At that time, I did not have a family here in Negros, but I never had a lonely Christmas. Nonong always insisted I celebrate Christmas with him and his family. He was the perfect host. Always attentive and constantly asking if my beer was cold enough. I always warm to a host who offers you a cold beer as soon as you come through the front door. Yes, that was Nonong.

When I retired to Bacolod in 2001, I spent more time with Nonong and thoroughly enjoyed the family get-togethers. Not only did I enjoy the warmth of Nonong, his family and friends, but I also enjoyed his food. I frequently said to him “You keep the best table in Bacolod”. He would always modesty insist that wasn’t the case. But it was. He was a real foodie.

Nonong was also a man of passion, especially when it came to collecting things and he collected many things.

At one time he became interested in Spode China from England. Because of my frequent trips to the UK I was able to help him with his collection.

He later moved onto what I can only call his African period. Suddenly fierce-looking native spears, bows and arrows, African masks and stuffed animal heads began arriving at the house.

At one stage, Neoly said to me “you know Robert; this house is beginning to look like a museum”. As she said those words I looked up and saw the head of a none-to-pleased African wildebeest staring down at me. I knew what she meant.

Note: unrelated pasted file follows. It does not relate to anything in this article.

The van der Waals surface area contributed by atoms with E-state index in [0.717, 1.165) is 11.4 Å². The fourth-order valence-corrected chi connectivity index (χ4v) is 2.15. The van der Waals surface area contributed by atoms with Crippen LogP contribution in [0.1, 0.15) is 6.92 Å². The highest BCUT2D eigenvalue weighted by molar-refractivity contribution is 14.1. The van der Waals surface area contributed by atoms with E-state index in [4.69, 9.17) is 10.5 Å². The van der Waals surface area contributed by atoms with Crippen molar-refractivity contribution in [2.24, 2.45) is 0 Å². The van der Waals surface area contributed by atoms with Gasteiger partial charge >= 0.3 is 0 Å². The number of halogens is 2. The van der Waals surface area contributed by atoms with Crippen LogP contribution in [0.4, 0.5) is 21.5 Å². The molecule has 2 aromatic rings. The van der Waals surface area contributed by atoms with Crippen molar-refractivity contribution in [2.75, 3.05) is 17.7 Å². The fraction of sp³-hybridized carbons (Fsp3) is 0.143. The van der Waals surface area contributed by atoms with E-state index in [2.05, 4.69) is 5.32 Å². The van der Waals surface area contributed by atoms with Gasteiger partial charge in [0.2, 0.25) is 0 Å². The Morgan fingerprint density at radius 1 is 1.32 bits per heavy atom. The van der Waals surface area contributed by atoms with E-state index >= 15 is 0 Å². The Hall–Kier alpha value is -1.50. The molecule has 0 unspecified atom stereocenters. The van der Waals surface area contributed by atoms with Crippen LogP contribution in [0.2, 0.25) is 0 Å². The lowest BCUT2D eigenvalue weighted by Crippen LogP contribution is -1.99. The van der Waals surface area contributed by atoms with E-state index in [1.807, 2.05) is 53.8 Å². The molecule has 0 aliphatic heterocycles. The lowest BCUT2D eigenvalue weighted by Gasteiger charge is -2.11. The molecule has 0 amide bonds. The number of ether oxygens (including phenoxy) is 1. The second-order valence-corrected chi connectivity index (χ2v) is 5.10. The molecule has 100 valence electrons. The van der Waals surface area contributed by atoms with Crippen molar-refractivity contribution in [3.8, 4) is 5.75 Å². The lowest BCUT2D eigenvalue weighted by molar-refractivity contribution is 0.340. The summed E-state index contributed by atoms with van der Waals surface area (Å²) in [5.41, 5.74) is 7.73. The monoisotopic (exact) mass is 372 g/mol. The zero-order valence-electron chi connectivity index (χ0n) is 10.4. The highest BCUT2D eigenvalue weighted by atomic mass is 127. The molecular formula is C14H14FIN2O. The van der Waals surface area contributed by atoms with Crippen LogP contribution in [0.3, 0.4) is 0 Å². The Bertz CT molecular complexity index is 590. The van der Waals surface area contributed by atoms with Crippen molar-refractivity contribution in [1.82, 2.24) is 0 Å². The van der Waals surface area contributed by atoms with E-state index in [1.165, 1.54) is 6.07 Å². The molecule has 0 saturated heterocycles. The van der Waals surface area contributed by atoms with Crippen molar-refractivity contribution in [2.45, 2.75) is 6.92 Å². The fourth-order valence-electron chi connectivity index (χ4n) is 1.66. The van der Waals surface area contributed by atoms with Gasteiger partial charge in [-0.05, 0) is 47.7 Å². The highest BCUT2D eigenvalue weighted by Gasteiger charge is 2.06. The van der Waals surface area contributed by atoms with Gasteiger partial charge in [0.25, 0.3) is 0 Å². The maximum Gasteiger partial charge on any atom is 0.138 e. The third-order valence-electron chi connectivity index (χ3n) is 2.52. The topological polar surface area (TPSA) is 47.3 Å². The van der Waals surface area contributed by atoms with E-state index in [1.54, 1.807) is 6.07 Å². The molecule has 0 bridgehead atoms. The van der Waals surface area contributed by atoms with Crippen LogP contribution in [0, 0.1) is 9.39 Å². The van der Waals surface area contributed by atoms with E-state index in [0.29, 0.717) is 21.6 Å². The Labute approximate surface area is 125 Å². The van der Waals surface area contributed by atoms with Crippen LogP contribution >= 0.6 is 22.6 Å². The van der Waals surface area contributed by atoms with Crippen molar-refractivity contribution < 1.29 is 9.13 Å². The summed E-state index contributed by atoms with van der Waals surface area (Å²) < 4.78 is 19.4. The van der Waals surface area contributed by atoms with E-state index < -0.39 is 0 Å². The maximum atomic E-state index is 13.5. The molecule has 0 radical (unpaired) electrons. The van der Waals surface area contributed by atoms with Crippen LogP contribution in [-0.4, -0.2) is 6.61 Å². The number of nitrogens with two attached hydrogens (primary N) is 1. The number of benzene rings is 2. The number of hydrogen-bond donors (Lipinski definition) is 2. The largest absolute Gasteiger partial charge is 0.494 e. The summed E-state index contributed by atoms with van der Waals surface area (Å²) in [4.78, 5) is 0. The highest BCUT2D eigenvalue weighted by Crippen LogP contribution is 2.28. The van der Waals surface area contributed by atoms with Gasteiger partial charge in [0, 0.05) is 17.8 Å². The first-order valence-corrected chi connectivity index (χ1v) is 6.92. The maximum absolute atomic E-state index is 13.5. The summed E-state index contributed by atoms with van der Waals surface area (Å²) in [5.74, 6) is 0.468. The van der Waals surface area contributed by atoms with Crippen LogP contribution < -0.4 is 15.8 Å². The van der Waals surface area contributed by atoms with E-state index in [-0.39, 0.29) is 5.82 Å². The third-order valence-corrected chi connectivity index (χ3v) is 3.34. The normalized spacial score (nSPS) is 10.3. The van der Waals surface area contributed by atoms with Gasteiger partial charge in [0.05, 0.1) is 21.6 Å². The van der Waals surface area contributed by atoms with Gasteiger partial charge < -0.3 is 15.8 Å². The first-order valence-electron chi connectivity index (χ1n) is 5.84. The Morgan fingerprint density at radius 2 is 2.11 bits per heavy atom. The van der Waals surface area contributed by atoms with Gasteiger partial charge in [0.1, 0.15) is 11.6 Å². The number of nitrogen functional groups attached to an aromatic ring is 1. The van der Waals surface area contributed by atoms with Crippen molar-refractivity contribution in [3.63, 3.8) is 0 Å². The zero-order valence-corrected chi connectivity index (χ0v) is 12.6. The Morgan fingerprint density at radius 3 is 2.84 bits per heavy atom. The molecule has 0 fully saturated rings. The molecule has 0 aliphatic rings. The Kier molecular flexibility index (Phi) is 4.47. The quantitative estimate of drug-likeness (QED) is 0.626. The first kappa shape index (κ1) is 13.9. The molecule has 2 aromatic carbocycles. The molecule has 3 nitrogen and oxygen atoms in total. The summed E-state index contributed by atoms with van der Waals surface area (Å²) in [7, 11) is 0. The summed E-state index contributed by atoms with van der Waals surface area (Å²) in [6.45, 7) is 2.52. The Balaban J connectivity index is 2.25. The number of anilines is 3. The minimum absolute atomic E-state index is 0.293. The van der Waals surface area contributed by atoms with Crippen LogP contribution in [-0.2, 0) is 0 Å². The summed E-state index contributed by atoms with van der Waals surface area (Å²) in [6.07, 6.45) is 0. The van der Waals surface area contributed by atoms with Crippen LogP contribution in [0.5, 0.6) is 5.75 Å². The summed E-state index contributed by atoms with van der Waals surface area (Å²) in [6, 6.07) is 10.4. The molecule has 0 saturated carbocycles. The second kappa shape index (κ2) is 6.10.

But that was Nonong. Always enthusiastic. Always passionate. Always raring to go.

And when Stessie gave birth to our son Robert Jr. in 2008 I was thrilled that Nonong and Neoly and their children agreed to be his Godparents. We brought Robert Jr here yesterday. He’s too young to understand, but when he gets older I will tell him all about his illustrious Godfather, Nonong.

When people pass away, one often hears comments like “he’ll be greatly missed; he was one of a kind”. Many times, however, such comments are simply platitudes. But not in Nonong’s case. He really was one of a kind – a larger than life character – and he will be sorely missed by everyone whose life he touched.